Classroom Management

3 Steps to Taking Back an Unruly Classroom

April 10, 2017 Updated April 4, 2017

My first teaching job came in the form of a long-term substitute position in an 8th grade classroom. I knew going into it that it would be difficult. The teacher I was filling in for had been out for two months already, and before the school was able to secure my position, the students endured a different teacher each day. They didn’t have structure or consistency. Most of them felt confused. All of them needed guidance. My work, as they say, was cut out for me. 

On my first day, all of my fears were confirmed. The students were loud. They talked over each other and over me. They played with their phones when they were supposed to be working. They talked back. A few of them seemed to have checked out entirely. I went from feeling challenged to feeling like I was in over my head in a matter of hours, and that led me to contact my mentor. 

Mr Kriegle, a veteran teacher who has written books about classroom management, reminded me that no classroom is beyond saving. He told me that I was experiencing what so many other teachers experience on a regular basis. Then he explained that there are three key things to keep in mind when attempting to regain control in an unruly classroom. 

  1. Make sure your students aren’t lost. When students don’t understand the content of a lesson they not only suffer academically, but they can also decline behaviorally. Some will check out entirely, and some students will act out. On the other hand, students that are being adequately challenged and understand the content tend to be more self motivated and on-task. To make sure they understand, build time into every lesson to formatively assess the class. Whether this is in the form of a quick check, or an exit slip, it is important to do this often. 
  2. Make sure your students feel challenged enough. The other side of the coin adds up to problems as well. If the work is too easy, and the content of your lessons doesn’t challenge your students, they will have the same problems. The idea is to strike a balance, to find each student’s zone of proximal development and teach to that. Just like in the first point, Mr Kriegel noted that formative assessments are helpful, but right answers on an exit slip won’t tell you if your students are at a level higher than what you’re teaching. Rather, this is a problem that is observed. Ask yourself if the students are finishing their work really quickly, or keep an eye on their body language while they’re discussing. Are they alert? Do they seem to struggle a little and then get the solution? If not, you may want to try giving them more challenging work.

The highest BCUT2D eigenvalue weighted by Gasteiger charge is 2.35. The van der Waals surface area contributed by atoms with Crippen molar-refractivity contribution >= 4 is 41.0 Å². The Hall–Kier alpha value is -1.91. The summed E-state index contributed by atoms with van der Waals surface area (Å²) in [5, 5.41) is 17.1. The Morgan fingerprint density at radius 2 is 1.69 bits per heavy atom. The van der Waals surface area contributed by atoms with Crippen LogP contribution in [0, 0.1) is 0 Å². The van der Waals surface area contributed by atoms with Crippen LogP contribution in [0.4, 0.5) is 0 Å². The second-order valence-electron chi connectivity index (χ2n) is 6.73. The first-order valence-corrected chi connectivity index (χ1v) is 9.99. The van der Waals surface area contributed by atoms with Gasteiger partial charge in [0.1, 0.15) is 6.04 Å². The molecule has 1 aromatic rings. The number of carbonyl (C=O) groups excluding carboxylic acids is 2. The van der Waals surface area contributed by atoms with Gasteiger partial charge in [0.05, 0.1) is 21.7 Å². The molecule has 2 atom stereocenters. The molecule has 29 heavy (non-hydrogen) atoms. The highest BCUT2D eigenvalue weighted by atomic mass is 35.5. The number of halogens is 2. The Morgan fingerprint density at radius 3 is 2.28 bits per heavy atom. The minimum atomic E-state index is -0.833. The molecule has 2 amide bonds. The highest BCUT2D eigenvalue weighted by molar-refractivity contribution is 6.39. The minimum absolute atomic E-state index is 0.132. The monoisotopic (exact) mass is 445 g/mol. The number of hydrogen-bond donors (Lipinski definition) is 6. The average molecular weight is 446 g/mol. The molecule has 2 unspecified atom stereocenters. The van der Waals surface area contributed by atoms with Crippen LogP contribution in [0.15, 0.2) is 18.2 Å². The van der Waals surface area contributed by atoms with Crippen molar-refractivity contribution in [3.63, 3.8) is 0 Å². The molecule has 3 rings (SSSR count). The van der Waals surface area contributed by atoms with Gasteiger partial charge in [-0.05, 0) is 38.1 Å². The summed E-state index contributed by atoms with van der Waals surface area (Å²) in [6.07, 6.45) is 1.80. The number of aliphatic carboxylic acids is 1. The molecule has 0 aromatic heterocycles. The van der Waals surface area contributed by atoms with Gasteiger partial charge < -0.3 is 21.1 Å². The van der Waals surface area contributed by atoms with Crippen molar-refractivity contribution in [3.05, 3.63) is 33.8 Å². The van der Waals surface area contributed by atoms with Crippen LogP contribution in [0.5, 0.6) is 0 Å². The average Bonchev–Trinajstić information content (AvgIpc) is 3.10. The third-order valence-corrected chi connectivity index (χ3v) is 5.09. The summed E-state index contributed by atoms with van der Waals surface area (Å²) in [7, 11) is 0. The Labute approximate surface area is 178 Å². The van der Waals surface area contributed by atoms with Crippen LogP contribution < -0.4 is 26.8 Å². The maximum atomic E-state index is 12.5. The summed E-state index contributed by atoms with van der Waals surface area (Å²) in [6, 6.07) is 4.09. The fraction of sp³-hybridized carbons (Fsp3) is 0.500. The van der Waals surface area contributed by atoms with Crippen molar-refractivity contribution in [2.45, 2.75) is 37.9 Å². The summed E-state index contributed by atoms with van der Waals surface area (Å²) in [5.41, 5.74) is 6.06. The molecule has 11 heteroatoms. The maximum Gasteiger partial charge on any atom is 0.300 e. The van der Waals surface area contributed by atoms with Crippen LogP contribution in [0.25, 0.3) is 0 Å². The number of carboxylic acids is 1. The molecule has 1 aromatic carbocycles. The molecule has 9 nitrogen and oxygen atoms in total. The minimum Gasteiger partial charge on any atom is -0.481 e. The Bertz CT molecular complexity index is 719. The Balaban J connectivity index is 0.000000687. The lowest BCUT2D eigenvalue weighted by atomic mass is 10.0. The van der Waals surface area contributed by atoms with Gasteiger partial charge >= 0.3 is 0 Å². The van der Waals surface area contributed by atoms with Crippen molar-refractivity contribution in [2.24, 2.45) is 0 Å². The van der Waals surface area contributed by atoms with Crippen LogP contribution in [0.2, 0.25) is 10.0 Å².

3. Keep them busy. Once you’ve determined that your students are at the right level, make sure they have enough to do. In a wild classroom, downtime isn’t your friend. Mr. Kriegel’s rule of thumb is that students who are busy don’t have time to get in trouble. He recommends that educators spend less than ten minutes in lecture. The rest of the time is self-directed learning in which the teacher makes a list of things to get done, and the students work at their own pace to complete all the tasks listed. This can be worksheets, silent reading time, projects and more. The key is to have more listed than you think you’ll get done in one day. Anything left on the agenda gets added to the following day, and you repeat the cycle each week.  

After my meeting, I gave his recommendations a try. The first thing I did was have my students read a text and write down all the things they didn’t understand. Nearly all of them were lost. They didn’t comprehend what I’d been asking them to read. I took time to dissect the text with them, to explain the language and the structure, and context, and their behavior improved tremendously. Suddenly they wanted to know more. They wanted to discuss the text instead of the latest gossip. From there I made sure to assess them often, and I gave them more work to do in class. Within a week my students had transformed. They were working hard and actually enjoying it.

This piece was originally submitted to our community forums by a reader. Due to audience interest, we’ve preserved it. The opinions expressed here are the writer’s own.

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  • Classroom Management
  • 6-8 Middle School

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